Review: Heatwarmer Is Hot 

When Heatwarmer is onstage the audience is in the band's world--and it's a world with a core built on Pink Floyd space rock and the classic guitar riffs of Led Zeppelin.

A coffee- and beer-fueled crowd was in the Seattle-based experimental pop band's orbit at The Crux on Oct. 4, taking in those epic Floyd-Zeppelin-inspired sounds with assistance from openers Interstate.

The local alt-rockers paved the way for Heatwarmer with a set blending the emotional tone of Death Cab for Cutie with the piano and soft guitar licks of The Fray. It was a fine aperitif ahead of the main course, which featured those rollicking, space-y rock lines with the surprise addition of an electric clarinet that evokes images of Jimmy Page writing the Rugrats theme song.

Lead singer Luke Bergman, who studied bass and jazz at the University of Washington School of Music, has a vocal style reminiscent of Ben Folds, lending a smooth quality to the band's trippy sound.

Heatwarmer is on the verge of something beyond progressive; its members clearly appreciate classic rock and interesting time signatures. Put it all together, and it's a band that's not afraid to take a risk and have fun--and that includes the priceless ability to perform not simply for an audience, but for the sake of the music.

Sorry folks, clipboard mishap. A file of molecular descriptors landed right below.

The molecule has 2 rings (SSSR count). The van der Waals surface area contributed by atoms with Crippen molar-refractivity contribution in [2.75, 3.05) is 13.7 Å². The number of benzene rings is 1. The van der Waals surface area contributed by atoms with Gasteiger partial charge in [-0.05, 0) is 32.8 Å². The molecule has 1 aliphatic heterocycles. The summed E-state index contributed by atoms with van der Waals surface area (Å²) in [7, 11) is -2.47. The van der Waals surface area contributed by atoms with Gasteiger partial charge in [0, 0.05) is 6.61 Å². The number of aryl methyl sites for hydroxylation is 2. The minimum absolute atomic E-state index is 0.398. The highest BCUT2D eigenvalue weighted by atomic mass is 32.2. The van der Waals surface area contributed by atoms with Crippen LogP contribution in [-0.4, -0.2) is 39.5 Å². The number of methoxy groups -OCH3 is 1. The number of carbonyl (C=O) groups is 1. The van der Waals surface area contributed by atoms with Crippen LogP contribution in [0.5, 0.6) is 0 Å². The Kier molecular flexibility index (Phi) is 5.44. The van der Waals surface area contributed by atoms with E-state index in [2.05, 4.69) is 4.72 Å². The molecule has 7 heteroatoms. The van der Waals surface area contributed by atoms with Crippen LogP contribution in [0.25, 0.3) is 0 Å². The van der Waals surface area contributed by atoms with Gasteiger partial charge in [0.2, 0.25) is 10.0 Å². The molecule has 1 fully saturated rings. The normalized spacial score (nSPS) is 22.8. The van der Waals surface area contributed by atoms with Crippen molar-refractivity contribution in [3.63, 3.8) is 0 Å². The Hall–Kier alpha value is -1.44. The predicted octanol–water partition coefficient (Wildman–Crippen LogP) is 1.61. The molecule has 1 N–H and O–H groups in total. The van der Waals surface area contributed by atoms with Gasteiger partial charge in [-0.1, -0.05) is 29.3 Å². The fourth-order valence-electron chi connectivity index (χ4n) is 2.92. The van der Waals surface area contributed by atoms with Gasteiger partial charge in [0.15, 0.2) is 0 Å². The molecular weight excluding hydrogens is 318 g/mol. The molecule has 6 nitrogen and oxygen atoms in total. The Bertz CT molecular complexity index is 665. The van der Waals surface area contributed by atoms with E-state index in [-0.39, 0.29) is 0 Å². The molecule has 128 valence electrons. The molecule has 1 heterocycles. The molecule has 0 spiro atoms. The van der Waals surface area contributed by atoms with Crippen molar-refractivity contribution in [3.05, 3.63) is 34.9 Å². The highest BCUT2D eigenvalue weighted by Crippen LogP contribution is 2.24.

There's no denying that Bergman--along with bandmates Kristian Garrard, Aaron Otheim, Andrew J.S. and Evan Woodle--is an innovator, going beyond the merriment of a carnival and including jazz-influenced transcendental moves and esoteric sounds. Heatwarmer is not only good, it's inventive. And it does more than put on a show, it delivers an experience.

Miss the show in Boise? Heatwarmer recently released its debut, self-titled LP, available for purchase online at

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